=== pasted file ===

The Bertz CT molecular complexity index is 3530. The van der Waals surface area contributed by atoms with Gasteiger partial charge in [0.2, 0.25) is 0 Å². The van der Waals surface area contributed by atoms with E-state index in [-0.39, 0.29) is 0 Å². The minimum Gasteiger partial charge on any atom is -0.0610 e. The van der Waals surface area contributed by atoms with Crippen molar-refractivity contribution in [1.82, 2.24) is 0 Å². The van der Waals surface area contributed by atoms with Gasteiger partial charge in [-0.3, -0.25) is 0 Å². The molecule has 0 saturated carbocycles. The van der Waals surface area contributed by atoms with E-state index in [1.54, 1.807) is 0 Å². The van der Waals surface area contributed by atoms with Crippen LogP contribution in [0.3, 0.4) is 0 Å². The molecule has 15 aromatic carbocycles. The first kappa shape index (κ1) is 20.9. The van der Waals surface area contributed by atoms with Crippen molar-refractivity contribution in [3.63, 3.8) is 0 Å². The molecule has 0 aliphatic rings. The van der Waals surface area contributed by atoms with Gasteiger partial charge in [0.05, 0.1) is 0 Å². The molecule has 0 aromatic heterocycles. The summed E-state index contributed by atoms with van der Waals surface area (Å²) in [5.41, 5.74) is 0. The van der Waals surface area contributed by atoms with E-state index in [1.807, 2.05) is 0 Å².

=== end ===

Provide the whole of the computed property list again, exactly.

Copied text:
The Bertz CT molecular complexity index is 3530. The van der Waals surface area contributed by atoms with Gasteiger partial charge in [0.2, 0.25) is 0 Å². The van der Waals surface area contributed by atoms with E-state index in [-0.39, 0.29) is 0 Å². The minimum Gasteiger partial charge on any atom is -0.0610 e. The van der Waals surface area contributed by atoms with Crippen molar-refractivity contribution in [1.82, 2.24) is 0 Å². The van der Waals surface area contributed by atoms with Gasteiger partial charge in [-0.3, -0.25) is 0 Å². The molecule has 0 saturated carbocycles. The van der Waals surface area contributed by atoms with E-state index in [1.54, 1.807) is 0 Å². The van der Waals surface area contributed by atoms with Crippen LogP contribution in [0.3, 0.4) is 0 Å². The molecule has 15 aromatic carbocycles. The first kappa shape index (κ1) is 20.9. The van der Waals surface area contributed by atoms with Crippen molar-refractivity contribution in [3.63, 3.8) is 0 Å². The molecule has 0 aliphatic rings. The van der Waals surface area contributed by atoms with Gasteiger partial charge in [0.05, 0.1) is 0 Å². The molecule has 0 aromatic heterocycles. The summed E-state index contributed by atoms with van der Waals surface area (Å²) in [5.41, 5.74) is 0. The van der Waals surface area contributed by atoms with E-state index in [1.807, 2.05) is 0 Å².